Renovation & Design

ASK THE INSPECTOR: Heed furnace technician's venting advice

Postmedia/Gas furnaces should be serviced by a qualified service company every two years, says CMHC.

QUESTION: I have a mid-efficiency gas furnace, which has a horizontal flue pipe that connects up to the chimney on a bit of a downward slope, from the furnace to the chimney pipe, of about and inch-and-a-half over a five-foot length. The technician says this is contrary to code -- it should be upwards, as heat rises. He says I should either redo the flue connections by bringing it down, which will impede headroom, or buy a new high-efficiency furnace that does away with the piping.

The furnace works well and is 12 years' old, so it has five to 10 years left in it and I haven't had a problem for 10 years. Is there a real safety issue, or blockage more likely, because of the downward slope? Or is the upward-sloping flue more an issue with oil or wood, etc, which are more likely to block up? Thanks for your help. Fernando Cininni

ANSWER: The important thing to remember is that the technician who came to your home should be a well trained, licensed gas-fitter, and heeding his advice is in your best interest. While the recommendations for flue modifications on your furnace may be for improved safety, they may also improve the performance of the furnace.

There should be no need to upgrade your mid-efficient natural gas furnace if it's in good working condition and has no major defects or worn out components. Modification of the vent to improve the angle or rise to your chimney should not be a major repair and should not be costly. It may require purchasing some new vent piping, and lowering the existing pipe may create a slight inconvenience. But even if you have higher-quality, double-walled B-vent, replacing a few components should not be too difficult.

It's true that a proper vent rise was more of a concern for proper removal of combustion products in older natural-draft furnaces. But it may be just as important with your furnace, for different reasons. Newer furnaces like yours have an exhaust fan that forces the cooler flue gasses up the chimney, so convection is not as critical as before to achieve proper draft.

But this small fan may have to work much harder if the flue is excessive in length or runs a downward angle before it reaches the chimney. For this reason alone, it makes sense to raise the vent piping to achieve a slight positive slope rather than a negative one.

One of the most common issues with switching from an older furnace with a vent hood to a mid-efficient induced-draft model is the size and location of the original chimney. If the chimney is too high, too far from the furnace, or has too large a liner, the exhaust products may not be able to escape the top of the chimney before they cool excessively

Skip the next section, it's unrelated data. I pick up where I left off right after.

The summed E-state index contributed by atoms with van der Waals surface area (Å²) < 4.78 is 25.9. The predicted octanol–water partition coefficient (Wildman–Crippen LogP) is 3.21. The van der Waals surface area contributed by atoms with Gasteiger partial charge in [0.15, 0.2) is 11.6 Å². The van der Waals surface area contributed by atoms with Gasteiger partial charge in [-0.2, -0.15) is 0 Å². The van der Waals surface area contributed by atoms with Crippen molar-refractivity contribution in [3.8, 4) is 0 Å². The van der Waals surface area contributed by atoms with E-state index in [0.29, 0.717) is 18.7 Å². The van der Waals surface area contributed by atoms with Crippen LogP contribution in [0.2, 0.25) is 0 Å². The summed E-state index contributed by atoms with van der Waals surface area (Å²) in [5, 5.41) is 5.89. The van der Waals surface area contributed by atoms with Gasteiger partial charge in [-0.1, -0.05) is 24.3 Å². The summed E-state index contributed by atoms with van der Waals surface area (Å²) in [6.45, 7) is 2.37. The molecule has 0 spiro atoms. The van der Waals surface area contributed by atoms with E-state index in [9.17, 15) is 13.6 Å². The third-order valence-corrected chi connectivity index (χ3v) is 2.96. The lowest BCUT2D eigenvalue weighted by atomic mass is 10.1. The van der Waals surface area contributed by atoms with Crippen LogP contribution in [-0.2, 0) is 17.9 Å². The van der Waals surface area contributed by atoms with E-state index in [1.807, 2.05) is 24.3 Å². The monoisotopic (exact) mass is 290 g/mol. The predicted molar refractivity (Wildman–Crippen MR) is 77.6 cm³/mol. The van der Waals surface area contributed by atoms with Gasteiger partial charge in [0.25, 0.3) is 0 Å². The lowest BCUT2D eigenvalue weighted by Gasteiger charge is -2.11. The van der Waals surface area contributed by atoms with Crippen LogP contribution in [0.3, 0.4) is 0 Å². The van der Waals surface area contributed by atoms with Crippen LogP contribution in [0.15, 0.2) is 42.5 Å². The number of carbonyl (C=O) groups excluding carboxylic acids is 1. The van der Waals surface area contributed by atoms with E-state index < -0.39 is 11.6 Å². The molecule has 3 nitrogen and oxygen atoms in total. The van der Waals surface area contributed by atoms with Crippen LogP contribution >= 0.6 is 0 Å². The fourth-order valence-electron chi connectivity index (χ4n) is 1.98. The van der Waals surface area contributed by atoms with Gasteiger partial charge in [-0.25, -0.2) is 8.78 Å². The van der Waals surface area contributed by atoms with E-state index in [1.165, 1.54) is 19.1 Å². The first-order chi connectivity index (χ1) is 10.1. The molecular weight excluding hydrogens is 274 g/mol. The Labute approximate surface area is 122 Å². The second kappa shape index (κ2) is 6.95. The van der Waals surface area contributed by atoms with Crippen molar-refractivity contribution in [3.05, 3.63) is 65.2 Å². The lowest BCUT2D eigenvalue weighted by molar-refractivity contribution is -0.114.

When this happens, condensation is almost certain to occur. In really cold weather, this condensation will freeze and may create significant amounts of frost or ice. If this occurs within the chimney or flue, partial blockage can occur, which can be a safety concern. When ice forms just as the exhaust is leaving the top of the chimney, it can cause large icicles or damage to the chimney.

The solution to this common issue is often to replace the entire vent and the chimney liner with a double-walled B-vent, rather than a single-walled pipe. This creates another layer of air around the warm flue gasses and acts like insulation, so it may keep the exhaust warm enough to prevent condensation before it exits the chimney.

Having a negative slope to the initial section of the flue, no matter what type of piping, increases the chance of condensation because it adds another impediment to a smooth flow of flue gasses. Anything that slows down the flow of these products of combustion will increase the chance of condensation within the chimney.

The other big reason to create an improved slope of the vent pipe to the chimney is for moisture. If a small amount of condensation occurs, which is likely, this moisture should be allowed to run back down to the furnace where it will evaporate when the furnace fires again. But, if there is a dip or low point in the venting, this condensation can pool, and corrosion and damage to the metal vent can result.

In some cases, this moisture can leak out on to the basement floor or simply rust the flue piping until a hole or crack develops. Either way, there may be repairs required or a safety concern when this happens, as products of combustion may enter the home.

While the negative slope of the vent piping between your furnace and chimney may indeed be a violation of the building codes, fixing the issue to improve the performance and safety of your furnace is the real issue.

I applaud the heating technician who pointed this out, presumably during a regular servicing of your furnace. Others might have simply ignored this defect, cleaned the furnace and left without providing you with this good advice. I'd ask for the same technician when getting your vent piping repaired.

Ari Marantz is the owner of Trained Eye Home Inspection Ltd. and the President of the Canadian Association of Home & Property Inspectors--Manitoba ( Questions can be e-mailed to the address below. Ari can be reached at (204) 291-5358 or check out his website at


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